It always seemed odd. A decade ago, NASA satellite data suggested that the canopy of the Amazon rainforest grew faster during a drought. Apparently, this was just an optical illusion.
In 2003, remote sensors showed that the forest canopy reflects more near-infrared light during a drought. Because young leaves are greener – and reflect more infrared light – than old foliage, analysts assumed this was evidence that rainforests grew better during dry years.
A new study suggests otherwise. Douglas Morton of NASA's Goddard Space Flight Center and his colleagues, used alternative sensing methods such as lidar to demonstrate that NASA's sensors were not seeing a greener canopy during droughts at all. It was a trick of the light – perhaps because fresh foliage growth – which actually tends to appear in wet conditions – casts more shadows in the canopy and so absorbs more infrared light. In other words, the forest may reflect more infrared light in times of drought simply because there is no fresh growth to cast shadows.
"Seasonal moisture availability governs the balance between photosynthesis and respiration in Amazon forests," says Morton. In other words, rainforests thrive in the rain.
This conclusion happily coincides with another study also published today. The second study highlights the important link between rainfall and how much carbon the Amazon rainforest can store – and hence whether it contributes to or mitigates global warming.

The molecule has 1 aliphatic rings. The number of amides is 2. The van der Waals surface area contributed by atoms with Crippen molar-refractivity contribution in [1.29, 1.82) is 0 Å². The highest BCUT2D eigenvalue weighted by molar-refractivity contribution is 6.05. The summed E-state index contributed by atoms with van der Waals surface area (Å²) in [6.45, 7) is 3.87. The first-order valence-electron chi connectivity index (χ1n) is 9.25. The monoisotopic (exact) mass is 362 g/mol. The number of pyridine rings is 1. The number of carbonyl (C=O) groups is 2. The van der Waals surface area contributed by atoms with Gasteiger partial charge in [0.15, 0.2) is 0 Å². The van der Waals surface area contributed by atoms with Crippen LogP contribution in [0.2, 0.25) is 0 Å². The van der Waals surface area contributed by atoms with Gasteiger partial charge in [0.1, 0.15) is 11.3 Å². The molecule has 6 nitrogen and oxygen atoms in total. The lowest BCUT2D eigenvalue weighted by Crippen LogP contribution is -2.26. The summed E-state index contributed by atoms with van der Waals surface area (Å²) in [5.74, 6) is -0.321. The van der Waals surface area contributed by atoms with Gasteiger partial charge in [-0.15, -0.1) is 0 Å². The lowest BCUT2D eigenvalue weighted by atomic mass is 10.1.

Luciana Gatti of the City University of São Paulo, Brazil, and her colleagues measured the rise and fall of CO2 levels in the air above the forest during the dry year of 2010 and the wet year of 2011.
They found that the rainforest was carbon neutral during wet 2011 – absorbing as much CO2 from the air as it released. But during dry 2010, the entire basin lost around half a billion tonnes of carbon, mostly as a result of extra fires in the dry vegetation.
The two studies mean ecologists and remote sensors are now in agreement about events in the world's largest rainforest. But the result is possibly bad news for the global climate. The Amazon, just like many other places, is seeing more extreme climatic conditions, says Gatti. If we get more dry years, a proliferation of fires may turn it into an increasingly strong source of CO2, contributing to further dry years and creating a nasty feedback effect to add to our fears of climate change.